Major cannabis reforms in Israel look imminent as all parties across the ruling coalition government supported a bill that would reform the country’s medical cannabis laws in its first reading. The bill is partially a result of demand surpassing what the current regulatory ecosystem can provide for Israeli patients. A lot of Israeli patients have been frustrated with exports picking up while their jars sit empty due to licensing hurdles. The main goal of the legislation was to increase cultivation, distribution, and ease of access.
People had their fears going into the first reading. A few months back, legalization hopes were scrapped when the Ra’am party opposed the move, a tough pill to swallow for Muslim cannabis activists working on the issue. This led to members of the opposition having confidence in similar results until Ra’am came out in support of medical cannabis while reaffirming its opposition to wider legalization in the process.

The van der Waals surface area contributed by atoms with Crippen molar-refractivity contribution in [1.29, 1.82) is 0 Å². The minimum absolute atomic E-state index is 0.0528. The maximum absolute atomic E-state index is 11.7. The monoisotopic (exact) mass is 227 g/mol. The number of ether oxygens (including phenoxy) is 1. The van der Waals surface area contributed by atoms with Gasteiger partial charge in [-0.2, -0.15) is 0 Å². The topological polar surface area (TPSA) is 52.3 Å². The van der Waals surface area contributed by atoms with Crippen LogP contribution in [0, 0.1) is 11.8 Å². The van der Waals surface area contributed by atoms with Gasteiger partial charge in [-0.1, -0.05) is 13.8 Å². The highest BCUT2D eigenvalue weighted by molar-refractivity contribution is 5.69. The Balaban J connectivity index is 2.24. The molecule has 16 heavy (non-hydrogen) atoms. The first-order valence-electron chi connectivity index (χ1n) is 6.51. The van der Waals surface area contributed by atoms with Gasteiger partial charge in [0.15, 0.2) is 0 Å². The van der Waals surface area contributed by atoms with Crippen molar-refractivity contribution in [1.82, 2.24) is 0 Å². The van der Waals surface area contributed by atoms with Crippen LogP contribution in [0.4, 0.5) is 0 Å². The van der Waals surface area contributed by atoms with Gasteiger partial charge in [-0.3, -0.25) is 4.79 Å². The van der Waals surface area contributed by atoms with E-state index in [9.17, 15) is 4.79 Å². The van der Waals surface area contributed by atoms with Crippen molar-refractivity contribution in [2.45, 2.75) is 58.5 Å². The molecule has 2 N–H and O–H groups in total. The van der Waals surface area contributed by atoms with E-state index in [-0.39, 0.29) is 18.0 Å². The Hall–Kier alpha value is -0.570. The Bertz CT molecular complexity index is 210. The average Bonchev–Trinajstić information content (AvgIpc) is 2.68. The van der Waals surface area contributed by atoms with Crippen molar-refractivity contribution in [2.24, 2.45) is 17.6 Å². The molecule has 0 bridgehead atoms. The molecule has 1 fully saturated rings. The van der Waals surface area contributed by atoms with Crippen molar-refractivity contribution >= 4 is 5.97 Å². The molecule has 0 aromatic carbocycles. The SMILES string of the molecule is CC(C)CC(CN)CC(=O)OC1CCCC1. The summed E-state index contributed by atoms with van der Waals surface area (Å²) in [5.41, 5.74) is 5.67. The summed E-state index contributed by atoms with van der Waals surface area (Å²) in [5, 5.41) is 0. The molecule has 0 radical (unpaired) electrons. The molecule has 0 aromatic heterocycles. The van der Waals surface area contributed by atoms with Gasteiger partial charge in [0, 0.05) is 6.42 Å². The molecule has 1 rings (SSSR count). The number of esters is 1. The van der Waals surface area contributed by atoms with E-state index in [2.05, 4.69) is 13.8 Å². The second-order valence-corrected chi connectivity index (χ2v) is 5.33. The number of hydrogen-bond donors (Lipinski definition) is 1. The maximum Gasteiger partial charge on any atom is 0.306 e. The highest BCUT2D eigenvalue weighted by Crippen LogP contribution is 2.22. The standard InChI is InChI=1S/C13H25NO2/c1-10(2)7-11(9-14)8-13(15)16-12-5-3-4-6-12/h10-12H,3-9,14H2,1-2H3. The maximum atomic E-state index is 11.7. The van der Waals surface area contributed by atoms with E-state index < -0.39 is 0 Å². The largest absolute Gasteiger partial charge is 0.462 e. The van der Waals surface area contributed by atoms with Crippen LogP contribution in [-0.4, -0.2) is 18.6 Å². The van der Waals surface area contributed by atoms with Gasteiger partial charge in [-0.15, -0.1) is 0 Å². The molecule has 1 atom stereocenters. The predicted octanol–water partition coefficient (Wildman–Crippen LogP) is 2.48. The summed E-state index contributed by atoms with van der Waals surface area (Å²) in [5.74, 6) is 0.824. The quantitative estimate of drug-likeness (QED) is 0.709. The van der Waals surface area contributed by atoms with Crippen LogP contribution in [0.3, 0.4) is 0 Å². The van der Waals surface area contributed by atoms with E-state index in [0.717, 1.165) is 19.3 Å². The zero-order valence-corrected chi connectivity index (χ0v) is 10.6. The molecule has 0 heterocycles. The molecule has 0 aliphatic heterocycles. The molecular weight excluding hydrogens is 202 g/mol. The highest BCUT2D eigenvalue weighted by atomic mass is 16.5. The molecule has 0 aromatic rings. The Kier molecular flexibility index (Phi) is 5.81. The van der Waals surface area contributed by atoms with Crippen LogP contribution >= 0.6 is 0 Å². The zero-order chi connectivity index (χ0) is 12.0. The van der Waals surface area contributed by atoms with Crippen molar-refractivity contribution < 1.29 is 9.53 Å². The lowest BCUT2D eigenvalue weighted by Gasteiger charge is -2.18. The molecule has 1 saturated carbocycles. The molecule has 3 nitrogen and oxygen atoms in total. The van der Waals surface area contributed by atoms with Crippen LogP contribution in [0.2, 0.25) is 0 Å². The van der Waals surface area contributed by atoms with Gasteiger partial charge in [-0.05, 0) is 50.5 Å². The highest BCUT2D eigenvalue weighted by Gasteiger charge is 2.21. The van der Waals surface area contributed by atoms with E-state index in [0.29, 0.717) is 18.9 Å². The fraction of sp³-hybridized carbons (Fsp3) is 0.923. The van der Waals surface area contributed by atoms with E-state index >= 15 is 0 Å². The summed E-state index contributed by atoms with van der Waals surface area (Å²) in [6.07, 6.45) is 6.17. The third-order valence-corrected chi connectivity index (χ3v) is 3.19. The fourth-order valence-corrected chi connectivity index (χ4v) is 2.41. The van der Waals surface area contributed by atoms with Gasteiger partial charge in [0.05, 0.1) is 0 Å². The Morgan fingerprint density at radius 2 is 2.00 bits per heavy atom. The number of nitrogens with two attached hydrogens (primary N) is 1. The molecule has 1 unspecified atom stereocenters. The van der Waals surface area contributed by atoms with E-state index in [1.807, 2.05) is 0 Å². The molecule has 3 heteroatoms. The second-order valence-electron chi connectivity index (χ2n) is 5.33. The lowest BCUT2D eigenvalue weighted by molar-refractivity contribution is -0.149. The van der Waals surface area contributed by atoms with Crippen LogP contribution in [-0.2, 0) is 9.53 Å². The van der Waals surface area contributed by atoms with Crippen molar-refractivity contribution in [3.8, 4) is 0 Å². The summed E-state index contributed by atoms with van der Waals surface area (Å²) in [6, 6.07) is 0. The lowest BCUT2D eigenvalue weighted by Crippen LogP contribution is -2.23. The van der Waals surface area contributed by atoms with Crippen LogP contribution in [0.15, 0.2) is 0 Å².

Another big change from years past is that during the transition, a health minister that supports the medical cannabis reform came into power. New Health Minister Nitzan Horowitz went a step further a few months ago when he became the first health minister to come out in favor of all-out legalization.
Following the first reading of the current medical reform effort, Horowitz said the issue had been stalled by bureaucracy over the years. He is excited for the more than 100,000 Israeli patients to get their cannabis. According to the Times of Israel, opposition leader Benjamin Netanyahu only skipped the vote because he did not realize the New Hope party was able to get the backing of Ra’am.
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